Minnesota Timberwolves: 5 things to be thankful for this Christmas

MINNEAPOLIS, MN - NOVEMBER 28: Josh Okogie #20 of the Minnesota Timberwolves. (Photo by Hannah Foslien/Getty Images)
MINNEAPOLIS, MN - NOVEMBER 28: Josh Okogie #20 of the Minnesota Timberwolves. (Photo by Hannah Foslien/Getty Images) /
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Minnesota Timberwolves, Karl-Anthony Towns
MINNEAPOLIS, MN – NOVEMBER 21: Karl-Anthony Towns #32 of the Minnesota Timberwolves. Copyright 2018 NBAE (Photo by David Sherman/NBAE via Getty Images) /

4. Karl-Anthony Towns

This might seem like an obvious one, but in all reality, Towns has had a poor start to the season.

In a vacuum, of course, Towns is still the key to the future for the Wolves and easily the best player on the team. So, no, he’s not actually the fourth-best thing about the Wolves, but in terms of exceeding/meeting expectations this year, this feels about right.

After suffering through a 4-9 start with Jimmy Butler on the roster, Towns’ numbers were down across the board. He went through a much better stretch in late November through the middle of December before being mired in his current slump.

Overall this year, Towns is averaging 20.9 points and 11.4 rebounds per game, down from 21.3 points and 12.3 rebounds last year. He’s also averaging 3.1 turnovers per game after a career-low 1.9 per game last year, and is among the league leaders in personal fouls committed.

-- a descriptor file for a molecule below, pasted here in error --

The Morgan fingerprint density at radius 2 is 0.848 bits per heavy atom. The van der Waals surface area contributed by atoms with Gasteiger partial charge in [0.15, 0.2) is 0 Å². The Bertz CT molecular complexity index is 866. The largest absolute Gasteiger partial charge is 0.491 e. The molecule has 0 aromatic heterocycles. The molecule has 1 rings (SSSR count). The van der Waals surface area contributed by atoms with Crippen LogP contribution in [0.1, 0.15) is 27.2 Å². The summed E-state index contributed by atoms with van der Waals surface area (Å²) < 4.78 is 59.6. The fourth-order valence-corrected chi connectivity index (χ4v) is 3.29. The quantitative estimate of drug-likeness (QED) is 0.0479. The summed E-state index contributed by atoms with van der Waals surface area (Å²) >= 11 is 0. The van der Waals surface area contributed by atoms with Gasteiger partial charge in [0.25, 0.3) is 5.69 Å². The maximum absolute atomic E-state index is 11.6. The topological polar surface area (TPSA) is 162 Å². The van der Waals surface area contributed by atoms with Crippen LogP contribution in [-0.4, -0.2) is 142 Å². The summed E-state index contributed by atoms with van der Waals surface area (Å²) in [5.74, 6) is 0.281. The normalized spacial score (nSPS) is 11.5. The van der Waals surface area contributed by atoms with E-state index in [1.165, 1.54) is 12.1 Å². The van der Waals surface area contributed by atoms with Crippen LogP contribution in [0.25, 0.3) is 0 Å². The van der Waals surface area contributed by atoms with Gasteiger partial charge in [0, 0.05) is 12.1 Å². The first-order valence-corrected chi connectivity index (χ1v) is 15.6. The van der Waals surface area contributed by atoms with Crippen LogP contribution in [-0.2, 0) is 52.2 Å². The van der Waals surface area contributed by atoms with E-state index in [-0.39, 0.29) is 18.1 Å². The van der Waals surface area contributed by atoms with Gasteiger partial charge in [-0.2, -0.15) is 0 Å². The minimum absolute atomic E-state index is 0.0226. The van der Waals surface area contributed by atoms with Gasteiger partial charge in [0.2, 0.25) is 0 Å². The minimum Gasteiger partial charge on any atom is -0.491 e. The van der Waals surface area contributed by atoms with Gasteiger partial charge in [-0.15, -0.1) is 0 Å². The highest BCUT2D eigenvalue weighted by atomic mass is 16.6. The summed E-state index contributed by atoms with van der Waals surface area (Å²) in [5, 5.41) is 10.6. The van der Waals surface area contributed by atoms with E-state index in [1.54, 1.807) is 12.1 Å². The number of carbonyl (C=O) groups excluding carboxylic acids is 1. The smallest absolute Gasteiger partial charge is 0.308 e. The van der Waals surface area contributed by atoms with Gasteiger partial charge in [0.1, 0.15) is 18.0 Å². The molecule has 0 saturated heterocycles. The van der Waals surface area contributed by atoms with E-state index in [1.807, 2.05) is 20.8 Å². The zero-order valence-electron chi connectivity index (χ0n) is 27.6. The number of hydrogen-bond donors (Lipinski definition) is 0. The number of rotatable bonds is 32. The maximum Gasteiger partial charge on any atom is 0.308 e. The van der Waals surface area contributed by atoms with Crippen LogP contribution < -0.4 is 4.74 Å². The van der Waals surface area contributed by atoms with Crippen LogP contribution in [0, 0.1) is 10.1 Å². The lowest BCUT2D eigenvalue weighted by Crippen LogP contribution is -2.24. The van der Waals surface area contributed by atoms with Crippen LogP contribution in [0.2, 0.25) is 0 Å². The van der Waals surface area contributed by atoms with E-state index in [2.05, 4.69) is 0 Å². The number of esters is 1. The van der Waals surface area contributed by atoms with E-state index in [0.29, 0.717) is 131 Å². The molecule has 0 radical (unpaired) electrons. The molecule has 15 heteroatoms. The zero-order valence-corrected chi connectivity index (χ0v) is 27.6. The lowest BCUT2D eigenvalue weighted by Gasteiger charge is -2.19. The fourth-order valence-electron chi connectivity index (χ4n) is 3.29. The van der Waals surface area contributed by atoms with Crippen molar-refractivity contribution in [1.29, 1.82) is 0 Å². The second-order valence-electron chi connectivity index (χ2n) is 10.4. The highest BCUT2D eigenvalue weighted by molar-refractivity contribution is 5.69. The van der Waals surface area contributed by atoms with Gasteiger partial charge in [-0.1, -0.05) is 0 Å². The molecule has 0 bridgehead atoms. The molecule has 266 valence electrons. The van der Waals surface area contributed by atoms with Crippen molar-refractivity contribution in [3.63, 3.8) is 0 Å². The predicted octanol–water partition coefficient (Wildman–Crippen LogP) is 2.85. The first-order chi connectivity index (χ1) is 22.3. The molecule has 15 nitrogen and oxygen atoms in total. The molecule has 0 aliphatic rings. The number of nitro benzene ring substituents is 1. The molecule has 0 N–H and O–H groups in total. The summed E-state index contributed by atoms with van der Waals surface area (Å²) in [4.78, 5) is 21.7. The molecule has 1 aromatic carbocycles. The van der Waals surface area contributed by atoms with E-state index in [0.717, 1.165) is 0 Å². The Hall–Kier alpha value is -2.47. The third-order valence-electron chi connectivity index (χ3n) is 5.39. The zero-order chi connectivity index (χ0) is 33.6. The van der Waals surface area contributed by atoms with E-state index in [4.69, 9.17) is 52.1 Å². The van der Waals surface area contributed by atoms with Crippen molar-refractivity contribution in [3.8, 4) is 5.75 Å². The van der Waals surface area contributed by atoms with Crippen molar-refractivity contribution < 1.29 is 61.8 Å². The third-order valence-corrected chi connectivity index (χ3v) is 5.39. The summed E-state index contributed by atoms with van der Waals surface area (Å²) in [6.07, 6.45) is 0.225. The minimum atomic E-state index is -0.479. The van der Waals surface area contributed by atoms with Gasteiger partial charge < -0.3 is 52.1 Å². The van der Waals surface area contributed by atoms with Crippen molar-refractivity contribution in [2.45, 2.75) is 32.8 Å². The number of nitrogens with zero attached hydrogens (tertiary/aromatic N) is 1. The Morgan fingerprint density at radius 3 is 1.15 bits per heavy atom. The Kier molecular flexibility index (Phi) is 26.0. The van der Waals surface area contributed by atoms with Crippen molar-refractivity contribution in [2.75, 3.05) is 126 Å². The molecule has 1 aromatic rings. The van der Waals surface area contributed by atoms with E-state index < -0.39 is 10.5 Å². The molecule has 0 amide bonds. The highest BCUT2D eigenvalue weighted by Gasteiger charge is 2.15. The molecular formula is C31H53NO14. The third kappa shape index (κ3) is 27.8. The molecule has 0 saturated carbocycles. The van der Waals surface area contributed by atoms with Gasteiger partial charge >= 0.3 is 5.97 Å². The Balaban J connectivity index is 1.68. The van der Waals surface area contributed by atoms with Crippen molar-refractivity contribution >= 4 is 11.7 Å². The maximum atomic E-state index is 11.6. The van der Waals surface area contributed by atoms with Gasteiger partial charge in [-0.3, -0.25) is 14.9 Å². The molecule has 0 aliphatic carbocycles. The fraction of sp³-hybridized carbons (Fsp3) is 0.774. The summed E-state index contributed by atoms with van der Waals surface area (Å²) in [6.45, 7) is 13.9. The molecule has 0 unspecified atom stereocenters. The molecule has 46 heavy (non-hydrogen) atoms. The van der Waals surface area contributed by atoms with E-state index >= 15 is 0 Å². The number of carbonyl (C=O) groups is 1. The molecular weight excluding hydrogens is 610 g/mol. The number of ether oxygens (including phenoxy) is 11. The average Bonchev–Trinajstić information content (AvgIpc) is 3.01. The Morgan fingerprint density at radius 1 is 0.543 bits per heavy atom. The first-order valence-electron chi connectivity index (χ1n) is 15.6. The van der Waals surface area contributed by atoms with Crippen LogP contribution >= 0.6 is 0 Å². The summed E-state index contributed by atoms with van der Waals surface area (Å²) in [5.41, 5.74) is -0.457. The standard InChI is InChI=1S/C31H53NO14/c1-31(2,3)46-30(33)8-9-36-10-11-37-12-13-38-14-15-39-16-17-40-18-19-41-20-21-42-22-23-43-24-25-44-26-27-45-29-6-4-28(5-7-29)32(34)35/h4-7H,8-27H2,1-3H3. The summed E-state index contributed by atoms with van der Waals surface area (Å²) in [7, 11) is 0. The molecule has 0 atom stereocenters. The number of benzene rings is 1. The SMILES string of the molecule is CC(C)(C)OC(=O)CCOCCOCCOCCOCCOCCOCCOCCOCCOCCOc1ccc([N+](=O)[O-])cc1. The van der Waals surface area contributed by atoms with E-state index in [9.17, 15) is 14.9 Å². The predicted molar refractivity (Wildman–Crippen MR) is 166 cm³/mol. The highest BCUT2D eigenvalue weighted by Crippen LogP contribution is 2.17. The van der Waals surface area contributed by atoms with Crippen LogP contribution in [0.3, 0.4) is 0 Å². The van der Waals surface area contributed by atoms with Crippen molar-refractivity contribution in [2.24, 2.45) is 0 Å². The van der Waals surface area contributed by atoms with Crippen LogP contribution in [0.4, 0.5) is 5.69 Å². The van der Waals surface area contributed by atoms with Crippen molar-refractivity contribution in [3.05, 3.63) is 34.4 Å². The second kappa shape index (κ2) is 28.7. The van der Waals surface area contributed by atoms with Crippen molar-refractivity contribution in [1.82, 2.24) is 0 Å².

Towns’ turnover rate has skyrocketed from 10.5 percent last year to 14.9 this season while his rebounding rate has dropped from 20 to 18.3 percent. He’s also shooting less free throws, with his free throw rate sliding from .343 to .310.

While we’re still not quite halfway through the season, Towns’ shooting percentages have slipped across the board, too. After averaging 54 percent shooting in each of his first three seasons, Towns is shooting just 48.3 percent from the field this year and despite taking more threes per game, his 3-point shooting percentage has dropped from 42.1 to 37.9 percent.

The offense has clearly had to change a bit in the absence of Jimmy Butler and Towns has seen far more double-teams in the post, but it’s up to the coaching staff to find ways to get the ball to Towns in a position to score.

For his part, Towns has shown improvement on defense, but still needs to be more continuously active on the glass on both ends of the floor and not settle for jumpers on offense.

That said, he’s still a 22-year-old All-Star and the sky remains the limit for the Wolves’ big man.